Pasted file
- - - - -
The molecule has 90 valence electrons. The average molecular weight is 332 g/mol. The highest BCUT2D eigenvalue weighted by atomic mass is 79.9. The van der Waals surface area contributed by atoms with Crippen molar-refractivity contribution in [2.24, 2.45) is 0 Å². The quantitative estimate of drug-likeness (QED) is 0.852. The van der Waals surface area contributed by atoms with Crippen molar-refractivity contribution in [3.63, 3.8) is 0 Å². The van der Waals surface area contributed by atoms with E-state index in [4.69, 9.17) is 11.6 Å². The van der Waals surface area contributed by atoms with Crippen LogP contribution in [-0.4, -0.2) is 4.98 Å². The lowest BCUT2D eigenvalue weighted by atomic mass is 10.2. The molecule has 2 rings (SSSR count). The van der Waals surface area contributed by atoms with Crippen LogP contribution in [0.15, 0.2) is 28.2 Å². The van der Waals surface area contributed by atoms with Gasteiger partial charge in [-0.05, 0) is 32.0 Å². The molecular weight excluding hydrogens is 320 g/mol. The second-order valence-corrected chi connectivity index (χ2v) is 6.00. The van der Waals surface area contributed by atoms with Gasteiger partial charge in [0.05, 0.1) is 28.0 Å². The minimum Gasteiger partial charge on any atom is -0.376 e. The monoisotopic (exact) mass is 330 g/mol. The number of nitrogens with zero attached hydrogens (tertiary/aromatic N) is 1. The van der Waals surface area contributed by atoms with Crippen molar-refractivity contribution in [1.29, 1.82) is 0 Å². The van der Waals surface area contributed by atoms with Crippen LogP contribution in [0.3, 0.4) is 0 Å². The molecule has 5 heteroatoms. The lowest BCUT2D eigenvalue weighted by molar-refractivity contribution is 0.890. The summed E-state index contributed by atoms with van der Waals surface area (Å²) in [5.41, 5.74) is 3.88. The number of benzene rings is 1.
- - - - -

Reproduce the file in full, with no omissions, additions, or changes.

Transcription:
The molecule has 90 valence electrons. The average molecular weight is 332 g/mol. The highest BCUT2D eigenvalue weighted by atomic mass is 79.9. The van der Waals surface area contributed by atoms with Crippen molar-refractivity contribution in [2.24, 2.45) is 0 Å². The quantitative estimate of drug-likeness (QED) is 0.852. The van der Waals surface area contributed by atoms with Crippen molar-refractivity contribution in [3.63, 3.8) is 0 Å². The van der Waals surface area contributed by atoms with E-state index in [4.69, 9.17) is 11.6 Å². The van der Waals surface area contributed by atoms with Crippen LogP contribution in [-0.4, -0.2) is 4.98 Å². The lowest BCUT2D eigenvalue weighted by atomic mass is 10.2. The molecule has 2 rings (SSSR count). The van der Waals surface area contributed by atoms with Crippen LogP contribution in [0.15, 0.2) is 28.2 Å². The van der Waals surface area contributed by atoms with Gasteiger partial charge in [-0.05, 0) is 32.0 Å². The molecular weight excluding hydrogens is 320 g/mol. The second-order valence-corrected chi connectivity index (χ2v) is 6.00. The van der Waals surface area contributed by atoms with Gasteiger partial charge in [0.05, 0.1) is 28.0 Å². The minimum Gasteiger partial charge on any atom is -0.376 e. The monoisotopic (exact) mass is 330 g/mol. The number of nitrogens with zero attached hydrogens (tertiary/aromatic N) is 1. The van der Waals surface area contributed by atoms with Crippen molar-refractivity contribution in [1.29, 1.82) is 0 Å². The van der Waals surface area contributed by atoms with Crippen LogP contribution in [0.3, 0.4) is 0 Å². The molecule has 5 heteroatoms. The lowest BCUT2D eigenvalue weighted by molar-refractivity contribution is 0.890. The summed E-state index contributed by atoms with van der Waals surface area (Å²) in [5.41, 5.74) is 3.88. The number of benzene rings is 1.